About two years ago we were loaded with these rare palms.  We have about eight species up to 20g size.  Well, those days are over.  Now we are down to the a much smaller supply.  Shown here are some nursery plants, various species.  All are desirable and worth trying.  I've found that starting these plants in filtered light and letting them "work their way" up into the sun has worked for most.  They do like good draining soil and adequate moisture.  Santa Ana winds are hard on them and letting their roots go dry might do them in.  Remember that these are cloud forest plants that grow to altitudes of nearly 10,000 feet in habitat, so it is no surprise they like moisture and water..  .

If you like this genus, give one a try while we still have them available.  . 
 
Certoxylon alpinum
Ceroxylon alpinum 
Ceroxylon alpinum
Ceroxylon alpinum
 
Ceroxylon species
Ceroxylon species
Ceroxylon species
Ceroxylon species
Ceroxylon amizonicum
Ceroxylon amizonicum
Ceroxylon species
Ceroxylon species
Ceroxylon trunk
Certoxylon sp. trunk
Ceroxylon amixonicum
Ceroxylon amizonicum by TS
Ceroxylon quiduiiense leaf
Ceroxylon quinduiense
Ceroxylon sp. trunk by JS
Ceroxylon sp. trunk by JS
Ceroxylon species
Ceroxylon species

 

ALLOSCHMIDTIA GLABRATA
AKA BASSELINIA GLABRATA
 This is a thin trunk, crown shafted understory palm from New Caledonia.  It is rare and highly sought after by collectors.  It does well for us in Southern California if it gets enough moisture in the air and ground water.  It likes good draining, rich soil.  Maximum height is about twenty feet.  It is definitely an understory palm and cannot tolerate full sun.  The crown shaft is quite long for the thin nature of the trunk; it has a mild bulge in its shape an is prominently green in color.  The leaves are about four to five feet long.  Cold tolerance appears to be in the mid-twenties F., perhaps a bit lower (data limited).  Shown here are several 15g plants and a few pictures from habitat.  
Alloschmidtia glabrata  Alloschmidtia glabrata 
Alloschmidtia glabrata  Alloschmidtia glabrata  Alloschmidtia glabrata 
Alloschmidtia glabrata  Alloschmidtia glabrata  Alloschmidtia glabrata 
 

ARCHONTOPHOENIX TUCKERI
This species of King Palm is the most northern of all the species, coming from Queensland and named after the founder of the Townsville Palmetum in Australia.  It is a tall palm with trunk height of up to fifty feet.  The crown shaft, as shown, is a nice green color.  Sometimes slightly red new leaves emerge.  Enthusiasts in Southern California have found this to be not only an attractive species to grow but also very robust in its growth habit.  The underside of the leaves are silver.  Cold tolerance is into the mid-twenties F. and it can take coastal sun or part day sun inland.  We were lucky to recently get in some chunky, sun grown 5g plants as shown.  We only have a limited number.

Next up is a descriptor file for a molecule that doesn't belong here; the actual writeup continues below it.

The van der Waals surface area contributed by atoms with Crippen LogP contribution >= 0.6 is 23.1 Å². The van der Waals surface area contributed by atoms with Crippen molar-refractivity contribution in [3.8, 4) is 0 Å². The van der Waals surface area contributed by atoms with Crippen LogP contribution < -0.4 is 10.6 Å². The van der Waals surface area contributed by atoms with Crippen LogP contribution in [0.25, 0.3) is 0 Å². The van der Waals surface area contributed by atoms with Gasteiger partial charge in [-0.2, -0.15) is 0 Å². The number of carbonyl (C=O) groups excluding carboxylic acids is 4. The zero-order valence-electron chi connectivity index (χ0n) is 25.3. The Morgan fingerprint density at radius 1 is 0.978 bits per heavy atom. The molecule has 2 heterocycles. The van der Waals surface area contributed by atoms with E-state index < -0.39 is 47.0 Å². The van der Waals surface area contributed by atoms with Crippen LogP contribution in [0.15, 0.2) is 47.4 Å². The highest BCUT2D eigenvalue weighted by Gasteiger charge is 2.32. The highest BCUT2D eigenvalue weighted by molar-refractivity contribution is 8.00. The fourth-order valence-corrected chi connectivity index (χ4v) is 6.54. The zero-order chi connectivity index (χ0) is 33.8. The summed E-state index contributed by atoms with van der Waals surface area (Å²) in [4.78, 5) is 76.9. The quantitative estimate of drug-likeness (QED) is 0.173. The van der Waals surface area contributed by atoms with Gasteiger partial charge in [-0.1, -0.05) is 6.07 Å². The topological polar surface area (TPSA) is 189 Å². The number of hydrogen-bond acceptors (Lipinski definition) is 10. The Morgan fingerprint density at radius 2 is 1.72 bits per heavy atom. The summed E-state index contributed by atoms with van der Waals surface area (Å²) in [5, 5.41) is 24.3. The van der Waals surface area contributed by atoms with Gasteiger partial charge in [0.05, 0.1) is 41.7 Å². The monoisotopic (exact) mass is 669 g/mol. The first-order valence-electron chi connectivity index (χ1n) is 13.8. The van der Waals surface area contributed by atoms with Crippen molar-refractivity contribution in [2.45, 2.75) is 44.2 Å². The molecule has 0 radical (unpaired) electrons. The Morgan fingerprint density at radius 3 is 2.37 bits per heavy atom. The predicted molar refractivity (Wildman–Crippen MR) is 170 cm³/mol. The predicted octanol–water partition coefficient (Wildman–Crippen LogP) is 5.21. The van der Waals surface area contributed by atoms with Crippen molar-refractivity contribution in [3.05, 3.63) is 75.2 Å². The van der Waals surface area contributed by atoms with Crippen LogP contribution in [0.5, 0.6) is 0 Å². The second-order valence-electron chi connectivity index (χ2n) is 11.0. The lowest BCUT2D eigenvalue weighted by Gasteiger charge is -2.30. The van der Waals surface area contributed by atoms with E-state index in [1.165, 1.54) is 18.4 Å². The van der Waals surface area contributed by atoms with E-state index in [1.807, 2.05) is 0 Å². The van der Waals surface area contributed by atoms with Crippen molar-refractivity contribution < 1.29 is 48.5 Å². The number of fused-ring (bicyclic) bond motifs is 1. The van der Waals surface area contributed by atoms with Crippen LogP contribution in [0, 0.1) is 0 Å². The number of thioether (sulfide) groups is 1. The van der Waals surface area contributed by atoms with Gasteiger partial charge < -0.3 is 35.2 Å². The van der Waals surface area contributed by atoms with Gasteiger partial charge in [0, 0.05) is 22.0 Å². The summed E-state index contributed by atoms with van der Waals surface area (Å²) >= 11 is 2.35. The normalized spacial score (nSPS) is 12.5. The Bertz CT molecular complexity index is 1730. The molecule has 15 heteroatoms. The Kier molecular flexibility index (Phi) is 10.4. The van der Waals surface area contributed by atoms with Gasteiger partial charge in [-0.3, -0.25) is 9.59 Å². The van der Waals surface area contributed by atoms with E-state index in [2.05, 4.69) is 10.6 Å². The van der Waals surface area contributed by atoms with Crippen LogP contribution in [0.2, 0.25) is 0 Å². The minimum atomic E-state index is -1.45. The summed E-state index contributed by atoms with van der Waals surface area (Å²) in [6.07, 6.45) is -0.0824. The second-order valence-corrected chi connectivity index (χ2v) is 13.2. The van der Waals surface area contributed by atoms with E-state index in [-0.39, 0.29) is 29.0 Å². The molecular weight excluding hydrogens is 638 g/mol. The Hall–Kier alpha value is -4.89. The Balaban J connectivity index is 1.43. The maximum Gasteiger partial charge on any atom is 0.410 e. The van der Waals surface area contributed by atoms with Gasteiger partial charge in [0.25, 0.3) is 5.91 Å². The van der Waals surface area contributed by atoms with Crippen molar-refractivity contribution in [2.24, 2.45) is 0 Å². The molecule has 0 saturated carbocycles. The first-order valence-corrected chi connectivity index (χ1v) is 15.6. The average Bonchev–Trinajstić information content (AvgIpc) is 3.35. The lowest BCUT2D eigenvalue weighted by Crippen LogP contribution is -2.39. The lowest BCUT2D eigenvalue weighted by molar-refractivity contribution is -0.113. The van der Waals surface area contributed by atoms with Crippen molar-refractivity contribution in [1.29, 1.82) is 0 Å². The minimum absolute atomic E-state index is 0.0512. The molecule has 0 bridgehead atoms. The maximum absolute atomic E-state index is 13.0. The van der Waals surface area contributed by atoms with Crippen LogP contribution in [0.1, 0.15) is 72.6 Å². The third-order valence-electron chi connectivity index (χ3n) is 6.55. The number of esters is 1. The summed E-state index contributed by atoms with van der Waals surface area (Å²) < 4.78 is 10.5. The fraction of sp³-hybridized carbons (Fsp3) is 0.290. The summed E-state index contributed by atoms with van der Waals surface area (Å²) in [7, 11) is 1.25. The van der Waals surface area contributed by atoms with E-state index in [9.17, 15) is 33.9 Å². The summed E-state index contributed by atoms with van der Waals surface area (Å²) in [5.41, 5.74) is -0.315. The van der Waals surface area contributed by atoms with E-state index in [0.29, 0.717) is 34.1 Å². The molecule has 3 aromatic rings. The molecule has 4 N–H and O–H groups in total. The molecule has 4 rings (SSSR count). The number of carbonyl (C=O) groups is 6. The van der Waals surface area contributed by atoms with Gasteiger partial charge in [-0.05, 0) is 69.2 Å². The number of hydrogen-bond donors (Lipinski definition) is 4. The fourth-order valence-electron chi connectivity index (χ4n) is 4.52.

For those who think all King Palms are alike, this is not true.  They are similar, but not the same.  Different species show different crown shaft colors, different leaf appearances and most importantly, different mature sizes.  Why these other very exciting species haven't really made it into the trade is perplexing.
Archontophoenix tuckeri Archontophoenix tuckeri
Archontophoenix tuckeri Archontophoenix tuckeri Archontophoenix tuckeri
Archontophoenix tuckeri    

 

 

CRYOSOPHILA ALBIDA
THE STAR PALM
The genus of Cryosophila consists of
about nine species from Mexico south
through Central America and into northern
South America.  This is a fan palm of medium
size with prominent white color to the underside
of the leaves.  The trunks are thin and show
some modified spines that can form aerial roots
if given enough time.  This is a very attractive
palm.  This species, also known as Cryosophila
warscewiczi
, prefers AM sun or filtered light
and has potential to get to 30 feet height.  It is
somewhat cold hardy, probably into the mid-
twenties F.  Shown here is a 5g plant with one
shot showing the intense white underside of the
leaf.  Below is a photo by HJD of one showing
this white color.  The last photo is a shot of an
undetermined species of this genus, showing
its overall size.        
Cryosophila albida Cryosophila albida
Cryosophila albida by HJD  Cryosophila   
 

 

CLINOSTIGMA SAVORYANUM
THE PACIFIC BEAUTY PALM
We've discussed this palm previously, but because
it's so beautiful, I thought it merited another mention. 
This exotic single trunk, crown-shafted species
comes from Bonin Island near Japan.  It has been
proven possible to grow this species in warmer
areas of Southern California.  It is very exotic
appearing with a prominent green crown shaft.
Interestingly, there are several species of
Clinostigma that can be grown here. 
Clinostigma savoryana can potentially get to
a height of 30 feet or more and prefers a sunny
location.  Cold tolerance is down to about a
freeze. 
 
Clinostigma is a very exotic pinnate palm and would
be one of the more exotic and unusual of palm
types possible in this area.  Shown here are a 5g and
15g plant from our nursery.  Also shown are a
variety of sizes of domestic plants in Southern
California.  The sixth picture shows a Clinostigma.
I am not sure of the species name of this plant, but
it is definitely an exotic specimen.   BTW, I was just
at an enthusiast's garden yesterday in Encinitas, CA
and saw a gorgeous ten foot plant doing great.
     
Clinostigma savoryanum 15g Clinostigma savoryanum